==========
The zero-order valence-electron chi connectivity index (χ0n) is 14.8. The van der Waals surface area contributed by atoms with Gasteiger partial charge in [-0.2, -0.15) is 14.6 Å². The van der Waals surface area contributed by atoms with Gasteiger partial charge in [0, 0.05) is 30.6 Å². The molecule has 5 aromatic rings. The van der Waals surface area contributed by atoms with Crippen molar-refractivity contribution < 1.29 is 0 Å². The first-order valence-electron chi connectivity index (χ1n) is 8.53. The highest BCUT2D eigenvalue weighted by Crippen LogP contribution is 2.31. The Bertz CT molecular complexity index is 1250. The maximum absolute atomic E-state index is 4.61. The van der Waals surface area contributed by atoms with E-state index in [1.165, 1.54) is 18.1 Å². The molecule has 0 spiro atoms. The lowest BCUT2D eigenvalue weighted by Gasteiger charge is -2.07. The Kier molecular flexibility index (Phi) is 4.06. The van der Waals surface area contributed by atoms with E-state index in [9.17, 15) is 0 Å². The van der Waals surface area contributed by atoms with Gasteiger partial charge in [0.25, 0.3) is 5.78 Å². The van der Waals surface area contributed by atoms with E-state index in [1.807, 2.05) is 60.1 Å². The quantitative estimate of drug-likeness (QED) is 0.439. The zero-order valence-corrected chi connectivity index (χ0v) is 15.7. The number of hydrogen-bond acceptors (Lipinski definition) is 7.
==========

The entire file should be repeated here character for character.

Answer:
The zero-order valence-electron chi connectivity index (χ0n) is 14.8. The van der Waals surface area contributed by atoms with Gasteiger partial charge in [-0.2, -0.15) is 14.6 Å². The van der Waals surface area contributed by atoms with Gasteiger partial charge in [0, 0.05) is 30.6 Å². The molecule has 5 aromatic rings. The van der Waals surface area contributed by atoms with Crippen molar-refractivity contribution < 1.29 is 0 Å². The first-order valence-electron chi connectivity index (χ1n) is 8.53. The highest BCUT2D eigenvalue weighted by Crippen LogP contribution is 2.31. The Bertz CT molecular complexity index is 1250. The maximum absolute atomic E-state index is 4.61. The van der Waals surface area contributed by atoms with E-state index in [1.165, 1.54) is 18.1 Å². The molecule has 0 spiro atoms. The lowest BCUT2D eigenvalue weighted by Gasteiger charge is -2.07. The Kier molecular flexibility index (Phi) is 4.06. The van der Waals surface area contributed by atoms with E-state index in [9.17, 15) is 0 Å². The van der Waals surface area contributed by atoms with Gasteiger partial charge in [0.25, 0.3) is 5.78 Å². The van der Waals surface area contributed by atoms with E-state index in [1.807, 2.05) is 60.1 Å². The quantitative estimate of drug-likeness (QED) is 0.439. The zero-order valence-corrected chi connectivity index (χ0v) is 15.7. The number of hydrogen-bond acceptors (Lipinski definition) is 7.